When they should have been helping, they were hindering and adding to Israel’s plight by raiding their land, fields and vineyards, taking livestock, grain and fruit. But by the mouth of Obadiah, the Lord God Himself will deal with all the unforgiveness, jealousies and contentions held against His people Israel. A day is coming, the Day of the Lord, when all these wrongs will be righted, and the Lord will bring justice and righteousness into the land of Israel. Hallelujah!
Matthew 6:14-15, once again written in red, reads, “For if you forgive men their trespasses, your heavenly Father will also forgive you. But if you do not forgive men their trespasses, neither will your Father forgive your trespasses.” Amen.
Don’t hold on to unforgiveness for past hurts. Your jealousies, strife’s and contentions leave an open door that evil can walk right through. Forgiveness, grace, mercy and love close that door, enabling only love to abide there. “Vayishlach” And He sent, God sent His only begotten Son to be that love. Amen
In John 2:1, it records Jesus and His disciples attending a wedding in Cana. It would be so easy to focus on the miracles done there: six water pots of stone being turned into wine (John 2:6), and the healing of the noble man’s son (John 4:46), but I want to focus on the true miracle of Yeshua our Christ, our salvation through Him. Amen.
John 1:28 reads, “These things were done in Bethabara beyond the Jordan, where John was baptizing.” Amen. Okay why? Why was John baptizing? What was he preaching? Luke 3:3 answers that. “And he went into all the region around the Jordan, preaching a baptism of repentance for the remission of sins.” And Matthew 3:1-2 reads, “In those days John the Baptist came preaching in the wilderness of Judea, and saying repent, repent for the kingdom of heaven is at hand!”
“Repent” “#7725 shub” in Hebrew meaning to turn away. So to repent is to turn from or to change one’s mind. Repent is to turn from sin, to repent you change your mind about what you have been doing and then turn to God and ask forgiveness for that sin. Amen.
John 1:28 records that John was at Bethabara beyond the Jordan preaching and baptizing.
“Bethabara #1012” in Hebrew means “house at the ford” or “house at the river crossing.” It was a natural ford to cross the river. So John, who was not only a preacher, but an evangelist taking the message of God to the people, went to a place where he would have a steady supply of tradesmen, pilgrims, soldiers and all manner of travelers to teach God’s unfailing love and forgiveness to. Amen. The symbolism here is amazing when you look at it: pilgrims, travelers crossing the Jordan into the promised land. The ford, the river crossing, being the only way to get to that promised land; the water washing away sin. Rising from the water represented resurrection into a new life in Christ. The waters carrying sin to the sea to be forgotten, never to be remembered again, forgiven, forgiven, forgive.
“If we confess our sins, He is faithful and just to forgive us our sins and to cleanse us from all unrighteousness.” (1 John 1:9)
“For God so loved the world that “Vayishlach”, “He gave” His only begotten Son, that whoever believes in Him should not perish but have everlasting life. For God did not “shlach #7971 send” His Son into the world to condemn the world, but that the world through Him might be saved.” (John 3:16-17)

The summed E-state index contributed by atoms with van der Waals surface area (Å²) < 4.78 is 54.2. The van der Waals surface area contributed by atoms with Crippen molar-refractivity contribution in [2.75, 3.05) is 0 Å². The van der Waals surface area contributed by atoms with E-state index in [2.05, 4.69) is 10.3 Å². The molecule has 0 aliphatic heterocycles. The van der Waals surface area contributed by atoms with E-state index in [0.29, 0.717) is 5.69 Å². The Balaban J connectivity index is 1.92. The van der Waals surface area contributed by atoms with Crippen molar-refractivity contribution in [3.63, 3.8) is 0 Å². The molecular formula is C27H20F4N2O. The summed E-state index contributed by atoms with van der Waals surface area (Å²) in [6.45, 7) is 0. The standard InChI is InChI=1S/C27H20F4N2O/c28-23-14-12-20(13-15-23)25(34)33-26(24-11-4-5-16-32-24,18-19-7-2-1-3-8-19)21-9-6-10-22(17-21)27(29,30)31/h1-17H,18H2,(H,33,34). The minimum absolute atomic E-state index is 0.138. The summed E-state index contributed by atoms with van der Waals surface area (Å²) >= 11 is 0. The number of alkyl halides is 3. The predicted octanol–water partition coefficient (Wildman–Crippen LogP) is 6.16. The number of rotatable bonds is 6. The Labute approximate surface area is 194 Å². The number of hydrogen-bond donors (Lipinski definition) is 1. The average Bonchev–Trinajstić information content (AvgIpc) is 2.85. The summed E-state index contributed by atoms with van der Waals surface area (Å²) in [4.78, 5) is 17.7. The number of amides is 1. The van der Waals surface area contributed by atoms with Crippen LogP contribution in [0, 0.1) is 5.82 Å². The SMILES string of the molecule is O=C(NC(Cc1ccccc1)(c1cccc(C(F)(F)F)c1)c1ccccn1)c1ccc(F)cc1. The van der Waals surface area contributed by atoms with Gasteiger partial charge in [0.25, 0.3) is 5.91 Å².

Do you want or need to be forgiven, or do you need or want to forgive someone in your life? Well, it’s as easy as ABC.
A. Admit, admit that you have sinned and your sorry you have.
B. Believe, believe Jesus died for that sin, then rose from the grave on the third day.
C. Confess, confess with your mouth that Jesus is Lord and make Him King in your life.
Read Romans 10:8-13 and Matthew 10:32, then pray, “Father fill me with your spirit that I too can be forgiven and forgive as you do. In Jesus’ name I pray, Amen.”
Addition to Torah study
This part of the Torah study from Genesis 34 touches on a very abominable act, the rape of a young woman. The reason I chose to address this topic here in the Gospel portion instead of the Torah portion is that only through the precepts set forth in the Gospel can we begin, and I mean “only begin” to understand rape. This vile act (satanic attack) is so devastating that we see in Genesis 34:25-29, Simeon and Levi react in the same vein (demonically) and kill all males in that city.
This incident is a shameful reminder of how all too human we are. But the love of God, patterned by Christ, should be our example. Of course there should be justice served for such an abominable act, but as hard as this seems, there should be forgiveness also, and that forgiveness can only be found in Christ, in His love for us. Yes, there should be punishment for the offender, including a very long prison sentence. For the victim, in many instances for them it is a life sentence of having to deal with the physical, mental and spiritual issues that will affect the victim for the rest of their life, but and again, the victim has to come to a place of forgiveness or there will never be healing.
“Let all bitterness, wrath, anger, clamor, and evil speaking be put away from you, with all malice. And be kind to one another, tenderhearted, forgiving one another, even as God in Christ forgave you.” (Ephesians 4:31) Amen.
Bibliography for the Vayishlach “and he sent”
Interlinear Bible, the, Hendrickson publishing, 2006
New King James Version of the Bible, Thomas Nelson publishers, 2007
Strong’s Complete Dictionary of Bible words, Thomas Nelson publishing, 1996